A solar-paneled German car aims to make your daily commute free

A rolling place in the sun.
A rolling place in the sun.
Image: Sono Motors
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A car that runs on sunshine is in the works from German startup Sono Motors. The company is testing what it says will be the first affordable electric car with a battery that gets an added boost from sunlight, acting as a sort of self-charging power pack.

The Sion electric vehicle is the brainchild of Laurin Hahn and Jona Christians, who together with Navina Pernsteiner founded Sono Motors in 2016.

The car, which will cost €16,000 ($18,300), plus €4,000 for the battery, is scheduled to hit the streets in 2019. It features a lichen air-purifying system, and is covered with 330 integrated solar cells on its roof, sides, and rear. It promises a range of 250 kilometers (155 miles) on a fully-charged battery, and claims the solar panels will give it an added boost of up to 30 km.

“It’s not a solar car that you can only drive when it’s sunny, it’s an electric car that recharges itself,” Hahn says. “Imagine a combustion engine car where a guy fills up your tank every day, for free, with a few liters.”

The average car in Germany drives just 22 km per day. So under the right conditions, the Sion wouldn’t need to be plugged in daily, Hahn says. It also can be powered up using a fast charger in half an hour like a normal electric car.

Solar-powered cars sound like a great idea—so why don’t we have them on the roads already? Timo Möller, head of the McKinsey Center for Future Mobility, says that there are two general challenges to using solar as a power source for cars.

One issue is that the energy output of the panel pieces that fit on a car is relatively small—also there’s a limited amount of space available to attach the panels. Additionally, perfect conditions of sunlight cannot be guaranteed, given the realities of clouds, night-time, and grey winter skies. (Indeed, the Sion’s solar-powered boost of an extra 30 km is based on calculations that assume eight hours of daily sunshine.)

The second challenge, according to Möller, is solar panels’ relative fragility. “The risk that these panels break is relatively high because they are crystalline, a flat structure, and even during assembly already there’s the risk that you break it—the solution would then be to move over to more flexible, film-like structures,” Möller tells Quartz.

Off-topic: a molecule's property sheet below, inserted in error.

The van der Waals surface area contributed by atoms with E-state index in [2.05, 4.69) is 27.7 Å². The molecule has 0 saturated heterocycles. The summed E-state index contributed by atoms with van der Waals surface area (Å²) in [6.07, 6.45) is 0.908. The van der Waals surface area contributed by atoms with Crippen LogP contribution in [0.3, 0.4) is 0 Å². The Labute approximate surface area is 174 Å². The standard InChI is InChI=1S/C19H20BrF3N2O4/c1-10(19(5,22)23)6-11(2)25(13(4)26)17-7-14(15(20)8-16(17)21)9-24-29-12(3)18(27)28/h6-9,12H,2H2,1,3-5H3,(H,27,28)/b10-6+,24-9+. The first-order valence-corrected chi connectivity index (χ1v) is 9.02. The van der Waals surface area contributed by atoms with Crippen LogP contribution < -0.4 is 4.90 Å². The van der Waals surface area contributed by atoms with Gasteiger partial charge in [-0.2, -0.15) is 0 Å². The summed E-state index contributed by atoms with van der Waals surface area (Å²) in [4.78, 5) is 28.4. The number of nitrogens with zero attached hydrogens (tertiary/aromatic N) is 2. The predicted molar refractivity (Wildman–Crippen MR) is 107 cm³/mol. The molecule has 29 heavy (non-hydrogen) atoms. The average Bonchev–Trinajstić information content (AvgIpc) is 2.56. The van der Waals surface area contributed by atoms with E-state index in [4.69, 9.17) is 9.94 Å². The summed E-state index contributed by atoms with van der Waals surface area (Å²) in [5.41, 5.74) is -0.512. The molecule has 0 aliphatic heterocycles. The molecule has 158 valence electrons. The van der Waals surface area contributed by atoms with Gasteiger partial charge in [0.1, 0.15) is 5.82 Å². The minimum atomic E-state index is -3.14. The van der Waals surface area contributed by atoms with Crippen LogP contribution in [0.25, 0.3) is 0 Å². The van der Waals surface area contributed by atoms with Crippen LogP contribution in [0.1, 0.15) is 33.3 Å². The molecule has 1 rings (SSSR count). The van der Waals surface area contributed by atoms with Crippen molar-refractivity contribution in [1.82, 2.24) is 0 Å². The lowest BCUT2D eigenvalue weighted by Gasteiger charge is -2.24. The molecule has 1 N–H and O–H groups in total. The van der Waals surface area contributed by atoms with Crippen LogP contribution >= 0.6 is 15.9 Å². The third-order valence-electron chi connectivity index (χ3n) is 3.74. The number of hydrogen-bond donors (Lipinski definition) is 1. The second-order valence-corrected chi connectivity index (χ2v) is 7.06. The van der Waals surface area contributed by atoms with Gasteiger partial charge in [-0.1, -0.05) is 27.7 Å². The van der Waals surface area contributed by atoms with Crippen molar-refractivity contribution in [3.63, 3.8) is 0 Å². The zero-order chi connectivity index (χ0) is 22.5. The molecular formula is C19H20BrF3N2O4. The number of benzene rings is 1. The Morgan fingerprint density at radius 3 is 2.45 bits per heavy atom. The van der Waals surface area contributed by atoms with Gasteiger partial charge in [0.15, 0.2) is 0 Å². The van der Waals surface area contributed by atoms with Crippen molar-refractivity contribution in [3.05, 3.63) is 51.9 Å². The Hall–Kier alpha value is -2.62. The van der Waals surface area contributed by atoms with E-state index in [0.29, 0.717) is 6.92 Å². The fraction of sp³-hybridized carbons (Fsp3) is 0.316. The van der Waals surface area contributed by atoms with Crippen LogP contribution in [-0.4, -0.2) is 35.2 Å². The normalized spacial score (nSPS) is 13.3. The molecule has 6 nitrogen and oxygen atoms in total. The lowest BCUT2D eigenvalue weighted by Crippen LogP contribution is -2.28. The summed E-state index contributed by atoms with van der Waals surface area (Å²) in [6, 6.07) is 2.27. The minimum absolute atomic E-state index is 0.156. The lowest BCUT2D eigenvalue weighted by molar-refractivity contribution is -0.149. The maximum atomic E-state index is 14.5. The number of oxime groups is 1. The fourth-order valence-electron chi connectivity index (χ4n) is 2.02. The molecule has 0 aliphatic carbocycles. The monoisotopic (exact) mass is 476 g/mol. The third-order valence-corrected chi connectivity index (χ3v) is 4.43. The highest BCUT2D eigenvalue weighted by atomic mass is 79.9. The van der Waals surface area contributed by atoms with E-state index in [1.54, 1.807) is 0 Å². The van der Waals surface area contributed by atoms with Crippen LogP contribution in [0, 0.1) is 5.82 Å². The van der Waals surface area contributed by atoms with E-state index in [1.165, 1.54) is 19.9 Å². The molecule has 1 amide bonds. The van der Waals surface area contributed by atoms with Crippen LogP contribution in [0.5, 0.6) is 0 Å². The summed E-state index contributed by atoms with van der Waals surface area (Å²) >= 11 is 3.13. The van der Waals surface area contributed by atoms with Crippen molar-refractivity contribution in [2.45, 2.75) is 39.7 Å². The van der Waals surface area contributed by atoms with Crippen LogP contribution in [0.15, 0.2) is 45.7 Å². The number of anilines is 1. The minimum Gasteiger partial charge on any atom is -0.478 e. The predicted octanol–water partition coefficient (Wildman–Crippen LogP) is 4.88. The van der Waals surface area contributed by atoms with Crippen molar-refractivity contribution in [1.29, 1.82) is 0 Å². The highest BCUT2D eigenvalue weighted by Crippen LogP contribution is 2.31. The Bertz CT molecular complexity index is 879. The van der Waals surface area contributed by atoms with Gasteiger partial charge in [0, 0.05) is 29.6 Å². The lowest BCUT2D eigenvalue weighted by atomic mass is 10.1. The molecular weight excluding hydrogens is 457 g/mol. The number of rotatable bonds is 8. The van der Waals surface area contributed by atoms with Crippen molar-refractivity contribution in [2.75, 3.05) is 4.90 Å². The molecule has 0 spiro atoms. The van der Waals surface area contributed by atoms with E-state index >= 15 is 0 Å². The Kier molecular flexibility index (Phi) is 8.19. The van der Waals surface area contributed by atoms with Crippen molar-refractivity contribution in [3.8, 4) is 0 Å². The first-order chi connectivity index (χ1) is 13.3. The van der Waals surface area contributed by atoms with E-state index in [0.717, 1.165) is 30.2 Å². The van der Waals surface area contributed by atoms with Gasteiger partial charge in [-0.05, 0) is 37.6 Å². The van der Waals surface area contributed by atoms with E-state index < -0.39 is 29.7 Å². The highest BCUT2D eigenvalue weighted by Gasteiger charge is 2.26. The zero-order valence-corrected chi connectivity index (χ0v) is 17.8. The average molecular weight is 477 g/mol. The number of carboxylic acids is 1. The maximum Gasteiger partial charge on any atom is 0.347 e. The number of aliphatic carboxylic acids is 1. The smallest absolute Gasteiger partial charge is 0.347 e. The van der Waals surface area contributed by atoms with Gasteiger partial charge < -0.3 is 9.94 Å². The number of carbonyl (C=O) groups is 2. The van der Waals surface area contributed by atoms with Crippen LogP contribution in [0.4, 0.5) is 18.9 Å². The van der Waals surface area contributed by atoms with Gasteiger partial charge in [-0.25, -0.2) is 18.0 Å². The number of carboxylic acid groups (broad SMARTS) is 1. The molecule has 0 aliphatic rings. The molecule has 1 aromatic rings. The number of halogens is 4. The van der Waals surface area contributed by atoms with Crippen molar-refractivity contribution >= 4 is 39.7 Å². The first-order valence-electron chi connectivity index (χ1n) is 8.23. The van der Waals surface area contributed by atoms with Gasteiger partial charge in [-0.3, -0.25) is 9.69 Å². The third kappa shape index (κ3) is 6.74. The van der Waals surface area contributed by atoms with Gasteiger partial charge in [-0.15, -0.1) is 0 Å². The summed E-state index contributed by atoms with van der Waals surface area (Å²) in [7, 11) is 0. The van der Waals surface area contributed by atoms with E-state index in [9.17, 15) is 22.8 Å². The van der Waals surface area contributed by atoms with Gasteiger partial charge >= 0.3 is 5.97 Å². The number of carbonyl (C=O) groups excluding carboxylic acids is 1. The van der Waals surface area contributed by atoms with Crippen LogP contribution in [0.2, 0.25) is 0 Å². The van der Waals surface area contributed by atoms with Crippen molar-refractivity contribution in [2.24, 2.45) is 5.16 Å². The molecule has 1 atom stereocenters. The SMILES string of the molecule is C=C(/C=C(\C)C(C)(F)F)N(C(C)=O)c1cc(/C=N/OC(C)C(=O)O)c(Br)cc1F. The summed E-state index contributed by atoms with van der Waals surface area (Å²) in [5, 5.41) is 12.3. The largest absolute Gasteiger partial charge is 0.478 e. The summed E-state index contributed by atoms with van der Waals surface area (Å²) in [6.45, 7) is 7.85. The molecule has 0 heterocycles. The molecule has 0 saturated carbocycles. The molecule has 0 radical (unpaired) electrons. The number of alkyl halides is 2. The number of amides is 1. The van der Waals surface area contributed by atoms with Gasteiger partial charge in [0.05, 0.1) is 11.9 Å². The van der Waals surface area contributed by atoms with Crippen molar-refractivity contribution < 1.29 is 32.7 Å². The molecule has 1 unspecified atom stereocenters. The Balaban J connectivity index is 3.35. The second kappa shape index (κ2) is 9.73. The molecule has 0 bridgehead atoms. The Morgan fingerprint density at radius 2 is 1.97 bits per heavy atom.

Sono Motors’ solution was to create a its own solar panels and integrate them onto the car.  “Obviously, you can’t just take those solar panels from the roof [of a house], because they’re not break resistant, etcetera. And you have very high automotive standards,” says Hahn. “So we developed a special solar module…with a 24% conversion, that’s actually used in space technology.”

A 24% efficiency rate (the ratio of energy output from the solar cell to input energy from the sun) is higher than most of the solar modules used on rooftops, Sono Motors says, which normally come in at 20% to 22%.

Sion is not the first company to try and put solar panels to work on a car. One model of the Toyota Prius Prime, available only in Japan, has solar roof panels that feed power to the battery. Audi has also been working on integrating thin-film solar cells into panoramic glass roofs. Other car companies have used solar cells to power functions like air conditioning.

“We will be the first when we launch in the mass market,” says Hahn. The company plans to produce 200,000 Sions within the next eight years. That’s an ambitious goal, considering that the Nissan Leaf, the best-selling electric vehicle on the market, just recently sold its 300,000th Leaf since launch in 2011.

One thing that has helped Sono Motors speed up development—and help keep manufacturing costs down—is using specific car parts that are already on the market, the company says. A contract manufacturer in Europe, the name of which Sono plans to reveal later this year, will produce the cars.

Lichen air-purifying system
Lichen air-purifying system
Image: Sono Motors

While the solar panels may be the Sion’s flashiest feature, the lichen integrated into the car’s dashboard is also noteworthy. The specially treated lichen is designed to filter fine dust out of the cabin air through electrostatic attraction. There’s no need to take care of the lichen; it’s behind glass, and never needs replacement.

Sono Motors says some 7,000 people have already pre-ordered its EV. The company has managed to get this far thanks to a crowdfunding campaign from mid-2016 to mid-2017 that raised €850,000, and  an additional €1.7 million raised via a micro-shareholder campaign and a campaign on the German website WiWin, where people can lend money as a fixed loan. Investors include wind-and-solar company juwi and automotive supplier Böllinger Group. Sono hasn’t disclosed how much the bigger investors are in for.